Centralia, PA

Centralia: Gateway to Hell

By Maxim W. Furek
Contributor to Normal Paranormal

Centralia lies on the outer fringe of the Pennsylvania Coal Region. It is a virtual ghost town with broken sidewalks, obsolete street signs, and only a few remaining buildings. A feeling of foreboding greets those passing through the village, who overhear various accounts of strange shadow figures and apparitions lurking around the abandoned structures. The road leading to Centralia is easily mistaken for the Gateway to Hell because, for decades, a massive underground fire has raged beneath the deserted city streets, spewing toxic carbon monoxide and other gasses.

Of this, a modern-day Hades, writer Katie Machado observed, “On some days, a trip into Centralia might mean seeing smoke rising from the cracks in the highway’s asphalt, while other days, it might mean an eerie gray fog that claims the town after a rainy morning.”

Graveyard in Centralia, PA.
Image via Grave Reviews.

Immersed in isolation and superstition, the Coal Region remains a place of desolate stretches of culm, things that go bumpety bump in the night, and dead silence. Here are things that people simply do not talk about. An unspoken protocol is evident as strange occurrences are discussed in guarded tones while other topics are pushed deeper into a repressed consciousness.

St. Ignatius Church and Rectory. Image via Rembering Byrnesville, PA.

Father Daniel Ignatius McDermott

As the least-populated municipality in Pennsylvania, the town has conjured a bizarre tourism, fostered by individuals drawn to its surreal madness. Centralia, called the “creepiest” place in the United States,” had more people buried in its three cemeteries ­— Saint Ignatius, Saints Peter and Paul Orthodox, and Assumption of the Blessed Virgin Mary ­­— than are alive in the town today. Only a handful of people still reside in Centralia. From 1981 to 2013, its population dwindled from over 1,000 to less than ten, driven out by governmental intervention, hysteria, and, some say, the curse of an enraged priest.

Father Daniel Ignatius McDermott was only twenty-five years old when he began his work in Centralia, celebrating two Masses in a schoolhouse, having been ordained as a priest only ten months earlier. But in 1868, Centralia’s founder Alexander Rea was found murdered while riding in his horse-drawn buggy.

According to Canadian researcher Bruce Forsyth, this became the catalyst for a series of fateful events:

“Father McDermott, suspecting the killers were members of his congregation, began denouncing the Molly Maguires from the pulpit. On a night in 1869, a group of men attacked Father McDermott in the church cemetery in retaliation. According to the legend, Father McDermott made his way back to the church after being assaulted and rang the church bell to summon the townsfolk, after which he pronounced a curse on the town.”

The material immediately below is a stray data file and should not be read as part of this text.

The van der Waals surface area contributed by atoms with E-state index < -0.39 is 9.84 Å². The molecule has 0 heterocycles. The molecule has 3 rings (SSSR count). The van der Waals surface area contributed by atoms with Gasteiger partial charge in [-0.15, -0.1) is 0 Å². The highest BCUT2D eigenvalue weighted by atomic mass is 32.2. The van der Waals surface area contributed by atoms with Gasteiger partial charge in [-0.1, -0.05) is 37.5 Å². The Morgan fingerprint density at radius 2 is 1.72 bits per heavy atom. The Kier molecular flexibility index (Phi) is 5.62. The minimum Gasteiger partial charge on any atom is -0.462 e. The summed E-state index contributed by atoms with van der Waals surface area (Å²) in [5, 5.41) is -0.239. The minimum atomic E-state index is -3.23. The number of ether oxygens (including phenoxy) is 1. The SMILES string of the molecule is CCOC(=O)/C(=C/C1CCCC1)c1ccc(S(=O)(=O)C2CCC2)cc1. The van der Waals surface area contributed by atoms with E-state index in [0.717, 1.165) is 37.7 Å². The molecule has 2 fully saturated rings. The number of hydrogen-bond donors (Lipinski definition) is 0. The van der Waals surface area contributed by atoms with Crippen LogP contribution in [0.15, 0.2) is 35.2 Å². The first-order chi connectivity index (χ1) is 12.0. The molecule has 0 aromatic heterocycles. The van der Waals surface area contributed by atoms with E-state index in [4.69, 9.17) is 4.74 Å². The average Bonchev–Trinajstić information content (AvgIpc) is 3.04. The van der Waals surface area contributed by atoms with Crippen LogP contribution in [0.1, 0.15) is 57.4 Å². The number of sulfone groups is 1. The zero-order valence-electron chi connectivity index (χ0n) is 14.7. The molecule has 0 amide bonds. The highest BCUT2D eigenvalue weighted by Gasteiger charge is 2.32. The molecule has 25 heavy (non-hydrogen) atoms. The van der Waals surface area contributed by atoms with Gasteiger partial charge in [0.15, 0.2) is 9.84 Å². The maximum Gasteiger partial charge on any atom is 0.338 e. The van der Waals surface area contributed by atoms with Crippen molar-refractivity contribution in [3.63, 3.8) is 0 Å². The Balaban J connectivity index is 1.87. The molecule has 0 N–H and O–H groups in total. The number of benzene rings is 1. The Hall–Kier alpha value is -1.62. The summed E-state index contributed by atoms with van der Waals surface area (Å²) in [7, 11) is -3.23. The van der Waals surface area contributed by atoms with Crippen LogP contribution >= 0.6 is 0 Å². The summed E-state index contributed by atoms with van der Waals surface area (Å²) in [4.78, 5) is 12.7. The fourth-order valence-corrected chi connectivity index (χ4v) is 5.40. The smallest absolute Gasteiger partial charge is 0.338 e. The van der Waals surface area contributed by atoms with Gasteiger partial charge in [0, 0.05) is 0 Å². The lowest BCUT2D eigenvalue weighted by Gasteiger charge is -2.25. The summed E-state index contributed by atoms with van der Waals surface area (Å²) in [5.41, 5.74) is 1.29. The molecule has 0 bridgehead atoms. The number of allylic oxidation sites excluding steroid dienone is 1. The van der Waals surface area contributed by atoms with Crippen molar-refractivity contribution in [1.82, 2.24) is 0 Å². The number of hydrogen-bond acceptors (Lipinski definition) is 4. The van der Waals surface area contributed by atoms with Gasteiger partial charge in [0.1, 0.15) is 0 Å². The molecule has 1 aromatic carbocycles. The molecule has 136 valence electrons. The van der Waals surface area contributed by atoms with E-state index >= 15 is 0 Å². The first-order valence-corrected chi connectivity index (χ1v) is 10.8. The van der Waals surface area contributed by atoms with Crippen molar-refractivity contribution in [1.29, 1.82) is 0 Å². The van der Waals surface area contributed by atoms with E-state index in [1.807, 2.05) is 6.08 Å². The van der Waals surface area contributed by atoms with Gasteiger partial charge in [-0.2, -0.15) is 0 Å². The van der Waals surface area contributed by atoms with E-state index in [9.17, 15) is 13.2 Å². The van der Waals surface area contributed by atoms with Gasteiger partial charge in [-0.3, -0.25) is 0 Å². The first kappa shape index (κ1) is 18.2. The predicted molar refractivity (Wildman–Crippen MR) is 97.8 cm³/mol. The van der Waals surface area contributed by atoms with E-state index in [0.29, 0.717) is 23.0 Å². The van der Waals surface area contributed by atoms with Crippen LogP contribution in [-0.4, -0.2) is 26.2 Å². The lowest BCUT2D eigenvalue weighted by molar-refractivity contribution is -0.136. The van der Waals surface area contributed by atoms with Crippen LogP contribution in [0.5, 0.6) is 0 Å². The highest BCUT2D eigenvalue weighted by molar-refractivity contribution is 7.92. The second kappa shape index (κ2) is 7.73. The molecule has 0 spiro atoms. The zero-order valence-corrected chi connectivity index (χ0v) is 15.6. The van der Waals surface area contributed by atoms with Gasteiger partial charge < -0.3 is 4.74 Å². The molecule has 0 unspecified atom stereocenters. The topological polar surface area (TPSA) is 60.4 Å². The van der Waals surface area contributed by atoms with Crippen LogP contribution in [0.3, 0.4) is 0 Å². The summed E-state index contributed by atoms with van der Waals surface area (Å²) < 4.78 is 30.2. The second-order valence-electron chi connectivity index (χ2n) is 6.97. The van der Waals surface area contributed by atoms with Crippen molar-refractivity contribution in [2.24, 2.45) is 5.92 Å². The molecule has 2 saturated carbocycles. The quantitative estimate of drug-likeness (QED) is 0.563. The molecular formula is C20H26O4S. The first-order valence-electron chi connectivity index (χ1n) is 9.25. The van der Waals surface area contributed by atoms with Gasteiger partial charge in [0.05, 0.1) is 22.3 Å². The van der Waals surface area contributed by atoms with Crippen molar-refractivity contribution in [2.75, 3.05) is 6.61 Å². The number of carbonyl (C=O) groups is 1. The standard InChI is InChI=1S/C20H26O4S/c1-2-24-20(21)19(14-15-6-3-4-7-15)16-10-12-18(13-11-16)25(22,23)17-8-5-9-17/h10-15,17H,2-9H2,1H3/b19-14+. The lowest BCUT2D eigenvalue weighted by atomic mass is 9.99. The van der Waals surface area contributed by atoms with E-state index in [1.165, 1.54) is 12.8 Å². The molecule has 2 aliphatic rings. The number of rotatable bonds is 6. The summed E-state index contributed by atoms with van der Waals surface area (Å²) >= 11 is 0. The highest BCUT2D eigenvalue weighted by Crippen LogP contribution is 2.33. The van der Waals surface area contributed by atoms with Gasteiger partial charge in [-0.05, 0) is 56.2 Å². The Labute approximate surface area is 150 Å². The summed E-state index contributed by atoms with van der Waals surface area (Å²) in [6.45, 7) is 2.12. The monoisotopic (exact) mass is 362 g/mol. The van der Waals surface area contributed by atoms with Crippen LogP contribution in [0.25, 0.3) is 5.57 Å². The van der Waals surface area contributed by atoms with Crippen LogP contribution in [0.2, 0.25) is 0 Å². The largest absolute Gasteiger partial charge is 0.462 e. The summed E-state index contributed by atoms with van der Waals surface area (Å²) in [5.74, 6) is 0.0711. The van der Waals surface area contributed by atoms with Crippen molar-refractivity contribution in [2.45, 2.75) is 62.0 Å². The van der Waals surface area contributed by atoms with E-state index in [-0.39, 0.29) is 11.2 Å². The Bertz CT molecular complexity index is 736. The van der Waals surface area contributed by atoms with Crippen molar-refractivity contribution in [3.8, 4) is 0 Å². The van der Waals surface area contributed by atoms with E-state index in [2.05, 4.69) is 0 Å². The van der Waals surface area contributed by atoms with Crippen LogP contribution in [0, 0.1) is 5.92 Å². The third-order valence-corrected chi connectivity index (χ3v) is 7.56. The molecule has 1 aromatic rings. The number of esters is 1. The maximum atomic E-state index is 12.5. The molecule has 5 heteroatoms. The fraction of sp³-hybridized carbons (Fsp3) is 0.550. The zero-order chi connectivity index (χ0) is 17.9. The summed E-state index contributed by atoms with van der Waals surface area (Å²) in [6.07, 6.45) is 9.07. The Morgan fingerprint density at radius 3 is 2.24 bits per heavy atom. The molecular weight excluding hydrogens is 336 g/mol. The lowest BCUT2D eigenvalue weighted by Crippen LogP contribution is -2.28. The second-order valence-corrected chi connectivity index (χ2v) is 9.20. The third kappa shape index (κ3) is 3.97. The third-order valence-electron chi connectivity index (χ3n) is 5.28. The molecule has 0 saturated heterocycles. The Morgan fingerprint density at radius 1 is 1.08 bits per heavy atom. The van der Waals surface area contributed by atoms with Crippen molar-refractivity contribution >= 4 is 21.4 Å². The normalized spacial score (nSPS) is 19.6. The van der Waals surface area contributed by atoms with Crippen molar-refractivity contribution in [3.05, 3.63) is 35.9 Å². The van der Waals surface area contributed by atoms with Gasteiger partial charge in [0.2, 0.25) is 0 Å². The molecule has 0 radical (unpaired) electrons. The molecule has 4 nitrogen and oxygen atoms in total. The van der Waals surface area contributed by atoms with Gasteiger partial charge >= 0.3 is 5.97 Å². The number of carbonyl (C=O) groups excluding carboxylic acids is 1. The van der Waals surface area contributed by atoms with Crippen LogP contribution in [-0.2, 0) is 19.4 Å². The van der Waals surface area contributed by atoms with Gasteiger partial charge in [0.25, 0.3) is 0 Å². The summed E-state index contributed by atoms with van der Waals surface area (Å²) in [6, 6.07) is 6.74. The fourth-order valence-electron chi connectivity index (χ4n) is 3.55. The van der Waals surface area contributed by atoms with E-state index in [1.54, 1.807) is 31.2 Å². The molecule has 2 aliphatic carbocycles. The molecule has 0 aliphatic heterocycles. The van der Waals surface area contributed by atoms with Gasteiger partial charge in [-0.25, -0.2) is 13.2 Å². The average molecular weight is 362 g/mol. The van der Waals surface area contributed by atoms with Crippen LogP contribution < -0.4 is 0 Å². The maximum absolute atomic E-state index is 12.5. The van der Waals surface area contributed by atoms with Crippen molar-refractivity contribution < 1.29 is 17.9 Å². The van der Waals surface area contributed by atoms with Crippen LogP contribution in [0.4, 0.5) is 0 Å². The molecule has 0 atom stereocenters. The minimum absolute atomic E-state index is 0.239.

McDermott said that there would be a day when the St. Ignatius Roman Catholic Church would be the only structure remaining in Centralia. One day, the angry priest continued, this town will be erased from the face of the earth. Three alleged members of the Irish-Catholic Molly Maguire secret society were convicted and then sentenced to death by hanging. McDermott’s anger was directed at the townspeople for supporting the Mollies but his prophecy was only partially correct. Saint Ignatius was not the last remaining structure. The stately church continued to hold mass until its final service on June 25, 1995, but, due to the underground fire, was razed in 1997.

Illustration of a Molly Maguires meeting from Harper’s Weekly, 1874. Image via Voices in the Attic.

Paranormal Breadcrumbs

One can easily trace the paranormal breadcrumbs, scattered from Centralia to other locales in the haunted Coal Region. In nearby Carbon County, another Molly haunts the old Jim Thorpe jail. The ancient two-story lockup has a prisoner’s macabre handprint outlined on the wall of prison cell 17. The inmate, Alexander Campbell, vowed that the handprint would forever remain on the wall as proof of his innocence. On June 21, 1877, “The Day of the Rope,” four Mollies including Campbell, were sent to the gallows for murder, underscoring a dark chapter in America’s early labor movement.

According to The Old Jail Museum “History” site:

“Before their hanging, the men proclaimed their innocence and today historians believe many of the condemned men were falsely accused of murder. Before his hanging one man put his hand on the dirty floor of his cell and then placed it firmly on the wall proclaiming, ‘This handprint will remain as proof of my innocence.’ That handprint is visible today for everyone to view even though past wardens tried to eradicate it by washing it, painting it, and even taking down part of the wall and re-plastering it. The handprint was originally thought to be Alexander Campbell’s, but after research, it is now thought to be Thomas Fisher’s.”

Richard Sharpe Shaver, born in nearby Berwick, added to the fabric of Coal Region mythology when he gave birth to the present-day cult of “underground civilizations.” Shaver claimed that he was imprisoned in a subterranean world, deep within the earth. In a letter written to Amazing Stories, Shaver documented his encounters with an ancient race called the Elder Race or Titans, who existed in caverns inside the earth. Shaver identified an evil race called “deros” and the benevolent “teros.” Editor Ray Palmer published the letters between 1945 and 1948, instructing his sci-fi readers that the stories, known as “The Shaver Mysteries,” were true.

Centralia is located about 15 miles from Sheppton, the site of a 1963 mining disaster that netted international attention and claimed one miner’s life. The missing miner’s body led to rumors of cannibalization that continue to this day. Sheppton, one of the Coal Region’s last paranormal anomalies, harbors stories of the miraculous and of supernatural humanoid creatures.

The ghostly handprint left behind in the Carbon County Jail. Image via The Philadelphia Inquirer.

Silent Hill